Here’s what we’re reading this week at Diesel!

Anna in Brentwood
Super Sad True Love Story
By Gary Shteyngart
I’m very picky about dystopian fiction: it’s incredibly hard to create a vision of our future world that feels vivid but still realistic. Shteyngart’s shallow, artless America feels all too probable, but its people also still seem like people, and you ache for them.

Geo in Brentwood
In Utopia
By J.C. Hallman
The “utopia” concept has always interested me, and apparently it has also interested Hallman because he wrote a great book about it. In Utopia covers anything utopian in both concept and execution, from the history of the word to real-life utopian communities to Pleistocene rewilding.

John Peck in Oakland
Mastering the Art of French Cooking
By Julia Child
After slogging through the weighty cultural history, movie tie-ins, and countless editions of this book, I’ve found that it is, at its core, a beautifully written and expansive cookbook. French cooking is both lavish and simple at the same time—a cuisine that rewards patience is always a worthwhile pursuit.

Thomas in Brentwood
The Skating Rink
By Roberto Bolano
Only three chapters in, Bolano’s characters propel and scatter like gravel thrown from the back tire of a rusted get-away truck.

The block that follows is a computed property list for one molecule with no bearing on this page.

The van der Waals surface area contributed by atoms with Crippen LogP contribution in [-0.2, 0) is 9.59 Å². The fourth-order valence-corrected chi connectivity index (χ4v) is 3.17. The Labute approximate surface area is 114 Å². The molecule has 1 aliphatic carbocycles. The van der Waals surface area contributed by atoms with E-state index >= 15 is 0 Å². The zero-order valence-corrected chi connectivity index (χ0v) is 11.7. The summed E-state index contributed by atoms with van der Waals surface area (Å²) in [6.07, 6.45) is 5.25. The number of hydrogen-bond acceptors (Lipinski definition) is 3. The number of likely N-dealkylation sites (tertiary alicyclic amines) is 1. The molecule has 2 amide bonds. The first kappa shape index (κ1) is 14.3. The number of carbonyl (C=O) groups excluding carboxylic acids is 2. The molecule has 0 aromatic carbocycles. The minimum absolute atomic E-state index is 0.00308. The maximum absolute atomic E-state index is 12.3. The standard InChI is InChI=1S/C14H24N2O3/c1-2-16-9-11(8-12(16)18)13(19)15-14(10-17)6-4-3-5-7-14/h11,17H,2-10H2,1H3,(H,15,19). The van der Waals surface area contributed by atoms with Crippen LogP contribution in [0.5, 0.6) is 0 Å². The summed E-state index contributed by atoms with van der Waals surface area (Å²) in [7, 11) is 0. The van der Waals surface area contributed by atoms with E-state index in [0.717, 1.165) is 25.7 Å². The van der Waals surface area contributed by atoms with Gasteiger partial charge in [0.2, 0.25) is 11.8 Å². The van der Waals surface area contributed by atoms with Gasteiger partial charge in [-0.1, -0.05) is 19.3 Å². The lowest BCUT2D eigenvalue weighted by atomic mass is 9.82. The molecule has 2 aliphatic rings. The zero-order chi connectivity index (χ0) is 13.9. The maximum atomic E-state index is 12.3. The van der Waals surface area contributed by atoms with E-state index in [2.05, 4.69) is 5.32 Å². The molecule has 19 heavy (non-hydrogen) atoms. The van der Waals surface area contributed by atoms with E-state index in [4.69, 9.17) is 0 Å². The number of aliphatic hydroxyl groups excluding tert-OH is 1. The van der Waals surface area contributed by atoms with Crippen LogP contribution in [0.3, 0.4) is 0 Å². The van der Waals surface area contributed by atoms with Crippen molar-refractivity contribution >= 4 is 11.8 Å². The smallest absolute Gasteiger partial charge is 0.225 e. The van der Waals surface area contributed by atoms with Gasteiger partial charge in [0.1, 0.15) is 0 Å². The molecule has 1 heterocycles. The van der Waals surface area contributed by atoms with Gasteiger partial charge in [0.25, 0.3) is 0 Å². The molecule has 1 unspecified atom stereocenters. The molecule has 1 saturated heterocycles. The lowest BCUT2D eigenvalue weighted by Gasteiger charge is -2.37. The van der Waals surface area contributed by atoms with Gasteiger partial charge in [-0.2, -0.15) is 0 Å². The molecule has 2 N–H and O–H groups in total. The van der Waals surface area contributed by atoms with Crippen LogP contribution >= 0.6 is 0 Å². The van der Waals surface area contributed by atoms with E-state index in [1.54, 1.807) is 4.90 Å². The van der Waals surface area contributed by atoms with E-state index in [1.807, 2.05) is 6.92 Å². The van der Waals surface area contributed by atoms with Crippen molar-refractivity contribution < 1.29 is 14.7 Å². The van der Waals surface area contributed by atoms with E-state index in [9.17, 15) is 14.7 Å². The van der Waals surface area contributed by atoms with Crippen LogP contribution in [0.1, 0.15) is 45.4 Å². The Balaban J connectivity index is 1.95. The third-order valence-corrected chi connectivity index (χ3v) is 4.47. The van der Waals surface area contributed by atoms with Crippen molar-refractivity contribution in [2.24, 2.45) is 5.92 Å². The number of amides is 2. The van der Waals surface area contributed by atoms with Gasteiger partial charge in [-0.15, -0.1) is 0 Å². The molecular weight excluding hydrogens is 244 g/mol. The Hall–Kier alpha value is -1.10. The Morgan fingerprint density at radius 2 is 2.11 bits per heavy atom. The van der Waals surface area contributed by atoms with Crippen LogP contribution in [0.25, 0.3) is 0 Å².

Veronica in Malibu
What We Talk About When We Talk About Love
By Raymond Carver
While not the most optimistic portrait of American life, this collection of short stories is absolutely captivating. Carver’s mastery of his craft is not only beautiful, but inspiring. If only I could make the banality of middle American suburbia sound half as enchanting…

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On Our Nightstand, July 20th-26th

Here’s what we’re reading this week at Diesel!

Anna in Brentwood
The Thieves of Manhattan
By Adam Langer
Like last year’s delightful How I Became a Famous Novelist, Thieves is a playful skewering of the book world that displays surprising insight about the creative urge. To be honest (an important issue in this book), it never even made it to my nightstand because I zipped through it in less than a day.

Geo in Brentwood
The Idea of Communism
By Tariq Ali
A thoughtful short book (or long essay, whichever you prefer) that examines the evolution of Communism, from the theory that Marx and Engels bring forth in The Communist Manifesto to its many derivations: Leninism, Stalinism, Trotskyism, Maoism… The -isms are infinite and, Ali argues, grow further and further from what Marx and Engels had perceived in the first place.

John Peck in Oakland